The recent revival of electrical treatment in medical practice, and new discoveries and inventions resulting from the more scientific methods followed in investigating this class of phenomena, will undoubtedly be productive of most beneficial results to those suffering from diseases which yield to this kind of treatment. Experimental work with static and electro-magnetic machines, induction coils and the adjuncts connected therewith are to be commended to those interested in electrical work, not only for the pleasure and instruction directly attending such work, but also for the practical value of the information resulting therefrom. Anyone who will thoroughly study the construction and uses of such apparatus, and become competent to act as assistant to doctors giving medical treatment, make radio-graphs, etc., will find his services in constant demand in any of the larger cities of the country, and at most remunerative terms, and even if the studies are not carried to this length the knowledge gained will be of sufficient value in many vocations to make it well worth the effort.

The formation of the "American Society of Model Engineers" has already been productive of useful results in the way of designs for tools particularly useful to the amateur. The shaper shown in this issue by Mr. Charles H. Farnum, and a bench planer to be presented at an early date, are the result of interest in the society and several other equally useful tools are promised by others. It was the expectation, in organizing the society, that such information would be forthcoming, and we are extremely gratified that it should follow so soon. A slight delay in the preparation of the literature has been caused by sickness, but this will be sent to those who have requested it at an early date. It is possible that an exhibition of models could be arranged in connection with the "Food Fair" to be held in Boston in October next, provided a sufficient number of readers having them would advise us that the same would be sent. If such an exhibit is desired, write and tell us so, and advise what can be sent. In this connection, we would announce that a design for a working model of a steam locomotive has been offered, and a description of it will be published if a sufficient number of readers request it, but as such a model is not an easy one to make unless one has a fairly complete tool outfit, we await information as to the number likely to be interested before going further with it.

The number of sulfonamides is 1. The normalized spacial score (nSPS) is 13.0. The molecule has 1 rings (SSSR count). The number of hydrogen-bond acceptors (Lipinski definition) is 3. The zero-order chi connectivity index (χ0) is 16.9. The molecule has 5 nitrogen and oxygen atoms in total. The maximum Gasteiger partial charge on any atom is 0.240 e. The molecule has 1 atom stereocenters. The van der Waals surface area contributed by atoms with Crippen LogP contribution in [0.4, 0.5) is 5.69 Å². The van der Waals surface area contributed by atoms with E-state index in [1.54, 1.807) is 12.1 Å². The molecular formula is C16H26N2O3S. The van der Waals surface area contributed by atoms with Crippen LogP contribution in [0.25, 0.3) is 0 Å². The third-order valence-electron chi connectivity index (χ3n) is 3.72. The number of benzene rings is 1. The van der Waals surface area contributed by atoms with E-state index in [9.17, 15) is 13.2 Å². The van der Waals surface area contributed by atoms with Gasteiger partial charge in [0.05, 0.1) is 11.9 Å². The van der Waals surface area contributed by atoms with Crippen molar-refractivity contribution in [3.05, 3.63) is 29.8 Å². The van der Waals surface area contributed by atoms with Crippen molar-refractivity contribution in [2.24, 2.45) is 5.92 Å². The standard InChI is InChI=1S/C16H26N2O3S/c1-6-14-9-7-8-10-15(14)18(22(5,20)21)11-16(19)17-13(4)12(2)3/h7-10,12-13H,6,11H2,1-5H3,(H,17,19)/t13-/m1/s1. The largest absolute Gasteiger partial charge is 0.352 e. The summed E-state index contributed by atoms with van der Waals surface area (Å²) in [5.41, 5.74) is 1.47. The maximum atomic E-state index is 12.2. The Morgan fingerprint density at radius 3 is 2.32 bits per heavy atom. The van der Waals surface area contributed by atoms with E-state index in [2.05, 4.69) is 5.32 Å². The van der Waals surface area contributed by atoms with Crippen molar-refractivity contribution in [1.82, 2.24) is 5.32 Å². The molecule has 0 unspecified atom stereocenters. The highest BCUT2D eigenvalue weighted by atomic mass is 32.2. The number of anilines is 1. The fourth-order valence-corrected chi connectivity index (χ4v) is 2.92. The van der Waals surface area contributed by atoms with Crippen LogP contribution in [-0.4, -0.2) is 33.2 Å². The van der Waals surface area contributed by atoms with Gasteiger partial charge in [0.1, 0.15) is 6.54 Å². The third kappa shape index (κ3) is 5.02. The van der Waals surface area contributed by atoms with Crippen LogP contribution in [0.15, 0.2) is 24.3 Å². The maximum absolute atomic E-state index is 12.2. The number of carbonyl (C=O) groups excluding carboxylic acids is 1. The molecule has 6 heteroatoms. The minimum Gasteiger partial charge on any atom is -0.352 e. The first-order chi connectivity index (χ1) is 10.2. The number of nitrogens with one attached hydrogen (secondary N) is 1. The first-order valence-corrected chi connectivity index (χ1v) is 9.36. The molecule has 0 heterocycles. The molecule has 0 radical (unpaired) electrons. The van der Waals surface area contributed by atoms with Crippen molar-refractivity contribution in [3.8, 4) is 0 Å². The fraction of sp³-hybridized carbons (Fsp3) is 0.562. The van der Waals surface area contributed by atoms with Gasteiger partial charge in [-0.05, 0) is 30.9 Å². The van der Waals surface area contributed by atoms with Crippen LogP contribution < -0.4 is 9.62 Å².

The value of glass may far exceed that of gold. A contemporary draws attention to its enormously increased value when made up into microscope objectives. The front lens of a micro-objective, costing $5 does not weigh more than about 00018 gramme, which weight of gold is worth about one cent, and so the value of a kilogramme of such lenses would be about $3,000,000. The cost of the raw material for making this weight of glass is from five cents, and thus, when worked up into the shape of a lens, the glass has been increased in value about fifty million times. Such disparity between the cost of the raw material and the manufactured article is probably a record in industrial technics.

"Don't tell a man all you know the first time you see him or he will be sorry to see you again. "